A few weeks back, I experienced a health scare that had me thinking maybe my end was nigh. I’ll spare you the medical details, but I had painful, alarming symptoms, (unrelated to Covid), that suggested I might have a condition that can very often prove terminal. Because of the pandemic, however, I couldn’t get a face-to-face appointment with a doctor for three weeks; I only managed it then when a helpful nurse, who was taking a blood sample, arranged an appointment for me.
Those three weeks gave me time to consider what I thought of the prospect of potentially not having very long left. Let’s be honest, I’m 66 so there’s already more of life behind me than there is in front; the problem brought my mortality into sharp relief. It was a bitter-sweet experience. I was so aware of all the things that make me so appreciative of life: my partner, my children, grandchildren, other family and friends, music, books, writing, everything that I enjoy. I knew that I wanted more of those things, and others that I’ve written about before; I didn’t want to leave them behind just yet. It all felt, despite my age, to be too damned early. At the same time I recognised that I might not have very much control over whether I had more time or not. There’d be some form of treatment offered of course, but then that would become the focus of life and I’d have to consider whether that would be what I wanted.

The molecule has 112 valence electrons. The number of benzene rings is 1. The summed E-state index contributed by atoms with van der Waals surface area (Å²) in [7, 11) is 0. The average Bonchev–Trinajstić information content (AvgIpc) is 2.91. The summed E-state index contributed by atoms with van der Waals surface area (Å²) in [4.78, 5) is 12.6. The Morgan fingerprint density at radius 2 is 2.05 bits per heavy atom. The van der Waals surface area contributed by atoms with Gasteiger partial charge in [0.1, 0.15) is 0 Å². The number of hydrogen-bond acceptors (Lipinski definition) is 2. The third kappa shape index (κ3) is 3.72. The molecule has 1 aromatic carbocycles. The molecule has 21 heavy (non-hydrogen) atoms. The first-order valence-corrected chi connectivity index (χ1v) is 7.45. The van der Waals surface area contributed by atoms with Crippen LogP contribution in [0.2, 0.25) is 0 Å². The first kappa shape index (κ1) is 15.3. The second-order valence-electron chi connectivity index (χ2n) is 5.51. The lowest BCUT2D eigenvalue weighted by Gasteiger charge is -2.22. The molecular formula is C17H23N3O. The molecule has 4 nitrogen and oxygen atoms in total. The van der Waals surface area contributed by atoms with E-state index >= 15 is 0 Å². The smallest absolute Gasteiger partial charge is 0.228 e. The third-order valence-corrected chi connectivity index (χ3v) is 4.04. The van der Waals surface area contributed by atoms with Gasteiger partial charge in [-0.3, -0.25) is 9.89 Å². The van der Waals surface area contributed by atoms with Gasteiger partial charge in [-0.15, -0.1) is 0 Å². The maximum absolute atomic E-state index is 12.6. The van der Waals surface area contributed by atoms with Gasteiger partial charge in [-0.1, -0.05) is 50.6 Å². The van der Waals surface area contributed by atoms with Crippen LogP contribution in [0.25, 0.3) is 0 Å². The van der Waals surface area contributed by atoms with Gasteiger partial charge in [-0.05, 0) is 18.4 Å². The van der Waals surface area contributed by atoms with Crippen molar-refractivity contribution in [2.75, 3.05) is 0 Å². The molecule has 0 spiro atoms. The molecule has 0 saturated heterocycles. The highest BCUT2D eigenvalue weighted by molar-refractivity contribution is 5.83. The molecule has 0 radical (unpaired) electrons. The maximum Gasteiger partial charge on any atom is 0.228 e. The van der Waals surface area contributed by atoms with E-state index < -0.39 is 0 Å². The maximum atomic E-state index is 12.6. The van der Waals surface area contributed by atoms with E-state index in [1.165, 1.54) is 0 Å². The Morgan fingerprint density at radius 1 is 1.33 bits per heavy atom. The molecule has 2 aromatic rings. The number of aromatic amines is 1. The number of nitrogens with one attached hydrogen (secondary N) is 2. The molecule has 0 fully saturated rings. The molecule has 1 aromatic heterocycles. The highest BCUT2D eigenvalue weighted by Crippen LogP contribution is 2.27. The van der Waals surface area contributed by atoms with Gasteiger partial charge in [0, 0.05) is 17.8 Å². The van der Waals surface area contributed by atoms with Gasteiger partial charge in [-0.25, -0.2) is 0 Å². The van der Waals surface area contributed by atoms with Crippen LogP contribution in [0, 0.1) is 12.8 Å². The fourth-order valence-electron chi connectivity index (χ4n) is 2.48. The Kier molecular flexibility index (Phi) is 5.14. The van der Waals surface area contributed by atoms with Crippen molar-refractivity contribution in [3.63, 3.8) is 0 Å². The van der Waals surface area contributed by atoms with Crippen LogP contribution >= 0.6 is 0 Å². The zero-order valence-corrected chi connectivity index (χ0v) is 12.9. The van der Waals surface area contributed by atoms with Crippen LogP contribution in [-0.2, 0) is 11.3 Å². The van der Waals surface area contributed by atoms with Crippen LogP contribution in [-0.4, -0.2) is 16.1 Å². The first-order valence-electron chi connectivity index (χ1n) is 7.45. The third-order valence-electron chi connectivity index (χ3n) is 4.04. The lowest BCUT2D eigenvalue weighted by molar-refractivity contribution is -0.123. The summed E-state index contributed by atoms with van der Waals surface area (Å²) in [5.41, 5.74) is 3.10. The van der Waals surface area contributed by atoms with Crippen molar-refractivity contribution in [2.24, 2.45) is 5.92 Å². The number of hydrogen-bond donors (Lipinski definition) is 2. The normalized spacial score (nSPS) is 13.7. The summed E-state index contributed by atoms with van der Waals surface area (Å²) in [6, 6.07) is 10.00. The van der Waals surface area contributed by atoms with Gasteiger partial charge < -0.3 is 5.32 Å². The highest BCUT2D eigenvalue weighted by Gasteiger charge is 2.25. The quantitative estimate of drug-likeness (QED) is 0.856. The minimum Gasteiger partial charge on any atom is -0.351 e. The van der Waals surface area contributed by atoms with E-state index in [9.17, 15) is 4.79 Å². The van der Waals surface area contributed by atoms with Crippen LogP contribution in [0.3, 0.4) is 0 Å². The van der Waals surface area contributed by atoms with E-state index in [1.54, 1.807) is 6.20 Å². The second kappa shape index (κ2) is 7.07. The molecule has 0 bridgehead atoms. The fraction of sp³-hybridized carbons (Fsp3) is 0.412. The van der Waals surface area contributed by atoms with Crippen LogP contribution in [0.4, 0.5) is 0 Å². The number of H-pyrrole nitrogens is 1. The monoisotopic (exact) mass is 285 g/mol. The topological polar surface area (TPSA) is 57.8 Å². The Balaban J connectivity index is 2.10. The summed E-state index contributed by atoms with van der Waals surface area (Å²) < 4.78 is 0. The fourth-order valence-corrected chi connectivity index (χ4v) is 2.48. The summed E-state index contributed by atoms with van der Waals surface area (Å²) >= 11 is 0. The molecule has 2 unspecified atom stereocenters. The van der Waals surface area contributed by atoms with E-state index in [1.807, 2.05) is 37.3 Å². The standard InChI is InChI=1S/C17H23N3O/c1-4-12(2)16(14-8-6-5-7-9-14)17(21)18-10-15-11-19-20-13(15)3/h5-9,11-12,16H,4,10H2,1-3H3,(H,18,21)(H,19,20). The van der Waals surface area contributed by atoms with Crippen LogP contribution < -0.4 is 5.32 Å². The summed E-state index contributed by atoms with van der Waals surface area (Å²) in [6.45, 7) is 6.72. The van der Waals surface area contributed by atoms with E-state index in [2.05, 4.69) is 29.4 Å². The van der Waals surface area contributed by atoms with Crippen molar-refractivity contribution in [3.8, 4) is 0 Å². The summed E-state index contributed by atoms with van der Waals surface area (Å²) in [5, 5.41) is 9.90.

These thoughts occupied the same space as one of calm acceptance. If this was it, then so it be it. I was – am – in a good place. I have so much in life. I love the people in it and enjoy it all, even the mundane and the stuff I’m prone to stress about. It would be okay to go out on a high, to take my leave, if that was where things were heading, from such a good place. I have no worries either about what happens after death. Nothing happens after death, not for the deceased anyway, and oblivion never hurt anyone.
Finally I got to see the doctor. He told me the results of the blood test were fine. Some of my symptoms had eased after three weeks and he concluded, after examining me, that they were not, after all, life threatening despite how they might have seemed. His explanation of how they appeared in the first place: ‘bodies do peculiar things… especially as they get older.’ They certainly do.
At least the episode gave me the chance to consider and come to terms with my inevitable demise. As Jean-Luc Picard* said to the omnipotent Q when he supplied the good Captain with a replacement electronic heart: ‘So I won’t die?’ To which Q responded, ‘Of course you’ll die. It’ll just be at a later time.’
A later time will do for me.
*Image copyright whoever owns Star Trek: The Next Generation these days (from the episode ‘Tapestry’).